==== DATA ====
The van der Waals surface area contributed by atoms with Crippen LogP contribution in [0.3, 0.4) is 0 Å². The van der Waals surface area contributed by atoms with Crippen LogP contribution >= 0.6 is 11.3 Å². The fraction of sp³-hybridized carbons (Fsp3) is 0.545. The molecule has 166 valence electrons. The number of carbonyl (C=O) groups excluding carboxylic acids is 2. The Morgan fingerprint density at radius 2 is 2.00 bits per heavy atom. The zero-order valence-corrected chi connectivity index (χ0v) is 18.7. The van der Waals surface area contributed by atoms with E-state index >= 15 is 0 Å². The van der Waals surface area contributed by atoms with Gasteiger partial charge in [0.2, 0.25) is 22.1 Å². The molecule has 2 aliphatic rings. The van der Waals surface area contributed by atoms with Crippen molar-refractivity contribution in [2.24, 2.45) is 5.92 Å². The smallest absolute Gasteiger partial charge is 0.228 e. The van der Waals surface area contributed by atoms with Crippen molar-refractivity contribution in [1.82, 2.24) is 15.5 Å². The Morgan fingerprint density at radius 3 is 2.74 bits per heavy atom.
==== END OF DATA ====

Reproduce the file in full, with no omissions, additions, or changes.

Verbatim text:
The van der Waals surface area contributed by atoms with Crippen LogP contribution in [0.3, 0.4) is 0 Å². The van der Waals surface area contributed by atoms with Crippen LogP contribution >= 0.6 is 11.3 Å². The fraction of sp³-hybridized carbons (Fsp3) is 0.545. The molecule has 166 valence electrons. The number of carbonyl (C=O) groups excluding carboxylic acids is 2. The Morgan fingerprint density at radius 2 is 2.00 bits per heavy atom. The zero-order valence-corrected chi connectivity index (χ0v) is 18.7. The van der Waals surface area contributed by atoms with E-state index >= 15 is 0 Å². The van der Waals surface area contributed by atoms with Gasteiger partial charge in [0.2, 0.25) is 22.1 Å². The molecule has 2 aliphatic rings. The van der Waals surface area contributed by atoms with Crippen molar-refractivity contribution in [2.24, 2.45) is 5.92 Å². The smallest absolute Gasteiger partial charge is 0.228 e. The van der Waals surface area contributed by atoms with Crippen molar-refractivity contribution in [1.82, 2.24) is 15.5 Å². The Morgan fingerprint density at radius 3 is 2.74 bits per heavy atom.